Sala de Arte Público Siqueiros


Three new exhibitions at the Sala de Arte Público Siqueiros

Courtesy Rita Ponce de León.

Three new exhibitions

 

Rita Ponce de León, José Luis Rojas, and Bayrol Jimenez

Sala de Arte Público Siqueiros – La Tallera 
Tres Picos 29, Colonia Polanco
Delegación Miguel Hidalgo, Distrito Federal
México, 11560

T (55) 55313394

www.saps-latallera.org
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Sala de Arte Público Siqueiros (SAPS) presents three new exhibitions, curated by María Elena Ortiz, that foster the energy of an emerging generation of Mexican artists who acknowledge the history of the country, to fearlessly position an aesthetic and political discourse in the global stage. With individual projects, Rita Ponce de León (b. 1982, Lima), Bayrol Jiménez (b. 1984, Oaxaca) and José Luis Rojas (b. 1975, Mexico City) start their specific investigations on national issues to produce a distinct visual language characterized by an ideological rigor that speaks, with a sense of urgency, to a plurality. Moreover, their formal concerns assert the political possibilities of art aiming for the development of a critical dialogue about the current moment. With these exhibitions, SAPS examines alternative artistic strategies to further develop the conceptual legacy of an institution, dedicated to the study of the relationship between politics and art.

Rita Ponce de León
David
November 28, 2012 until March 2013

David, a new commission by Rita Ponce de León, is a contemporary mural conceived as the portrait of David Alfaro Siqueiros. It was developed through drawings, conversations that the artist had with colleagues and friends, and by way of an investigation of the Siqueiros archive. On the walls of the white cube, David is a collection of drawings in black ink. It is an archipelago of meanings that attempts to critically and empathetically relate with the Mexican muralist. The work provides a space of representation and a game of perspectives that alters the stiffness of traditional mural walls.

After investigating the archive, Ponce de León carried a series of conversations on the muralists’ ethical, political and artistic proposals while positioning her creative process within the intimacy of a conversation. This strategy allowed for the intuitive creation of the visual fragments that compose the piece. Disregarding the hierarchies of images and thoughts that characterized the work of the muralist, David was constructed through the impressions of a collective to questions the dogmatic aspects of Mexican Muralism.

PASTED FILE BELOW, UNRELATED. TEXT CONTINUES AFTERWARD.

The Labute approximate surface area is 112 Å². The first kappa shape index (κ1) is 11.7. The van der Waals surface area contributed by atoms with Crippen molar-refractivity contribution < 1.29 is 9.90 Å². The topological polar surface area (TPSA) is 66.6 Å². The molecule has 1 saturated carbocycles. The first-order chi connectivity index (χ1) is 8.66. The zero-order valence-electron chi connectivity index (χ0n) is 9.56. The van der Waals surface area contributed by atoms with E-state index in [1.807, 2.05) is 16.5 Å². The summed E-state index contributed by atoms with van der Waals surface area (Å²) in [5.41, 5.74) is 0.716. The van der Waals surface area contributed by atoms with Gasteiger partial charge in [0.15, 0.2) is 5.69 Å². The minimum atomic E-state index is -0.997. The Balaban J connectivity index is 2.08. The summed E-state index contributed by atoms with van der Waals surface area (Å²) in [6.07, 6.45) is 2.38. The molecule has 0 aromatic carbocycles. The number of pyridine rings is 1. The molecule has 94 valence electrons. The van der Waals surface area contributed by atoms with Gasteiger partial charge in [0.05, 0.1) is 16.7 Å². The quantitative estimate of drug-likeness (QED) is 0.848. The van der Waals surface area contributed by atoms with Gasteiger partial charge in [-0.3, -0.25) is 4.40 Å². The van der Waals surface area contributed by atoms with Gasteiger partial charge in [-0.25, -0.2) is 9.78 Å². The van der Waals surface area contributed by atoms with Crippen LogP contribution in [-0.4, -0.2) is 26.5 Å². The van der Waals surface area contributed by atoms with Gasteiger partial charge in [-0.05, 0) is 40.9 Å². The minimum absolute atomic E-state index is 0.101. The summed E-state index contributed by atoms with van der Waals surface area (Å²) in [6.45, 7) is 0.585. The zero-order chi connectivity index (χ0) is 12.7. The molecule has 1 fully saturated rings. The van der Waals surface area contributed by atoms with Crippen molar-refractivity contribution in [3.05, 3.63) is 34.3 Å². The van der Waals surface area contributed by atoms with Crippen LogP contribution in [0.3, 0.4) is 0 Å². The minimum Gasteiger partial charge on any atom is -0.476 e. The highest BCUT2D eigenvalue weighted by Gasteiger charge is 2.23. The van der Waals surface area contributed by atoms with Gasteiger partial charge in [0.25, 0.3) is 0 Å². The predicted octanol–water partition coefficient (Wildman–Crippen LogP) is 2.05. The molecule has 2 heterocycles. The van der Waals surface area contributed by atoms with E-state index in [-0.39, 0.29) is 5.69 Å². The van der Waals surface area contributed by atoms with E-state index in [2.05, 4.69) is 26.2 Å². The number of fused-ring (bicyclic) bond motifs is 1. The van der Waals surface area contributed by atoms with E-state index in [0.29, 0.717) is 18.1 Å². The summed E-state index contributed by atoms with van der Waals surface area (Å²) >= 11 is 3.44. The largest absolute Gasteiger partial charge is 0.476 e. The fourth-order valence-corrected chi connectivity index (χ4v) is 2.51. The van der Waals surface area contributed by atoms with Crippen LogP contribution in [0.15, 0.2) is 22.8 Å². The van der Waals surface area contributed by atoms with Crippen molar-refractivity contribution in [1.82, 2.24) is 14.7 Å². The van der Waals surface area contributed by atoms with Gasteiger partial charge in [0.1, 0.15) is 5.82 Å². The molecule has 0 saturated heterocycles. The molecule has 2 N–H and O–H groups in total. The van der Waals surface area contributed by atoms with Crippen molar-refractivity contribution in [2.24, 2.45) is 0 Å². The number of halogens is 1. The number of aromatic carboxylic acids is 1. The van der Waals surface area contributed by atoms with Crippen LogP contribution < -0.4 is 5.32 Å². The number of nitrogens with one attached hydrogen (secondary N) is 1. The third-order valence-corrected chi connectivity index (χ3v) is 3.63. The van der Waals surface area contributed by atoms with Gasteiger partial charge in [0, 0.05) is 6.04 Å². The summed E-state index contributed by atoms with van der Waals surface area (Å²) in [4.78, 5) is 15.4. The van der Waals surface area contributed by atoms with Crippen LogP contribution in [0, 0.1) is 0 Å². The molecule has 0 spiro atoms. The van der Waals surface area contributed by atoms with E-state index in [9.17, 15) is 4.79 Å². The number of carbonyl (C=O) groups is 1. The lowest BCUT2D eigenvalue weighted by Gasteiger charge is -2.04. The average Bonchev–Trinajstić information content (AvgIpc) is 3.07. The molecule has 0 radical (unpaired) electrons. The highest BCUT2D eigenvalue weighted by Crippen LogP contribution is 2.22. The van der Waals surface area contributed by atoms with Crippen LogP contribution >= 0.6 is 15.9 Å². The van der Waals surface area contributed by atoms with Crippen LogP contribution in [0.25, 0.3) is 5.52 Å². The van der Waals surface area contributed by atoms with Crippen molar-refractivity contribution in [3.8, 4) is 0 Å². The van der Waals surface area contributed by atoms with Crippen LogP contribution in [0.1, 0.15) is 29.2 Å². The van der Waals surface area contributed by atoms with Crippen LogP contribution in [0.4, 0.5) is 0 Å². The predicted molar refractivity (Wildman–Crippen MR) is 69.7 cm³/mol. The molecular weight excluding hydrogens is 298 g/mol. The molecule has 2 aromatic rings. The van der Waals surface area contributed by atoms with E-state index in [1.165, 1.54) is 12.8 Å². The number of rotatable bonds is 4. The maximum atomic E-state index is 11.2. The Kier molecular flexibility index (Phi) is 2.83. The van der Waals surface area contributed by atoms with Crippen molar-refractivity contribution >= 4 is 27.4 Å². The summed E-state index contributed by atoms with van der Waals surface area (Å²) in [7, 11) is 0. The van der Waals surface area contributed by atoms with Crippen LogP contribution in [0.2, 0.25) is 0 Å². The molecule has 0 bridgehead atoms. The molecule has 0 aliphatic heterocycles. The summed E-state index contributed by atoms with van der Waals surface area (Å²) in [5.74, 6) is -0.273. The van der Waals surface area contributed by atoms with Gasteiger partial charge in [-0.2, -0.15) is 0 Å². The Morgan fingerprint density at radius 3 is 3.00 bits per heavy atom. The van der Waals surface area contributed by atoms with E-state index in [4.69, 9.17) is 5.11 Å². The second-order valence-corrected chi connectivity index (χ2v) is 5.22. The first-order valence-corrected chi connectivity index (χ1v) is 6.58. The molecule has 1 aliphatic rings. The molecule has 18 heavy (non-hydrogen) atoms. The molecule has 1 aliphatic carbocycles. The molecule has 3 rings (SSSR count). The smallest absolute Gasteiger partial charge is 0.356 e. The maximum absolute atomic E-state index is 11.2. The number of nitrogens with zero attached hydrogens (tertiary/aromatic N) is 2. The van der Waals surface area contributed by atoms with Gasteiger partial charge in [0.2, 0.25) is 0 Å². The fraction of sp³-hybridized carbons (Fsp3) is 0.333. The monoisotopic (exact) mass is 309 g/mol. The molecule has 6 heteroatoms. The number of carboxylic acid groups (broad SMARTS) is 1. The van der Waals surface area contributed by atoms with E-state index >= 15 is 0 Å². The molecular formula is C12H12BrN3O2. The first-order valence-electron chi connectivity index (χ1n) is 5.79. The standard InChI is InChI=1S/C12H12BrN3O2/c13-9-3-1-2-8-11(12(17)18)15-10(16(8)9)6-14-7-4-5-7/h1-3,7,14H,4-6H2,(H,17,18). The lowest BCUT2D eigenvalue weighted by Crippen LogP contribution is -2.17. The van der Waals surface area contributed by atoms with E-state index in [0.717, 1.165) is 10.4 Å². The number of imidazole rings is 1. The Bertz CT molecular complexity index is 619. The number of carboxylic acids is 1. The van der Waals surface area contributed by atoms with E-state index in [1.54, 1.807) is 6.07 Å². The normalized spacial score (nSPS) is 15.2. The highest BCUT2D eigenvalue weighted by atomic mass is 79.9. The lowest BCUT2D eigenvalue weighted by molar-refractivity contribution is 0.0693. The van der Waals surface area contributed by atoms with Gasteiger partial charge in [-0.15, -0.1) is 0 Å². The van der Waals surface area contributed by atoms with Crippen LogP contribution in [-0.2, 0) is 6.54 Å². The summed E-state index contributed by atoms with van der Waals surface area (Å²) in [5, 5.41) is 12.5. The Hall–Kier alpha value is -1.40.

José Luis Rojas
The Semblance of Control 
November 28, 2012 until March 2013

With an ironic approach toward the many moods that are consumed in the globalized world, The Semblance of Control shows sculptures composed of boxes of medicine, needles, syringes, cigarette butts and debris. The works present a fascination with miniature objects and a cynical attitude towards the industries of controlled substances (prescriptions and illegal drugs) and war. Meanwhile, some of the pieces are fragile compositions that point to the frantic disposition of drug consumption. The artist playfully exploits the dynamics of terrorism, while approaching the levels of economic, political and cultural fragmentation that lead to contemporary social tensions. Consequently, the exhibition highlights a significant aspect of Rojas’s work: the relationship between a personal condition and the collective pathology.

Bayrol Jimenez
Dramamón
October 25, 2012 until February 2013

At odds with controversies of the Mexican elections of 2012, Bayrol Jiménez presents Dramamón—a mural of a hallucinating scene in which recognizable people from the Mexican political and popular culture engage in a series of frantic actions and images such as the portrayal of outgoing President Felipe Calderón intoxicated on his way to his new job at Harvard University, while President Obama yells at him with disdain. In this way, Jiménez builds on the history of Mexican comics in terms of brushstrokes, but also on its public character—specifically for mass communication. With a touch of black humor, Jiménez offers a critique of the way in which the genre of drama has offered national discourses to Mexican culture.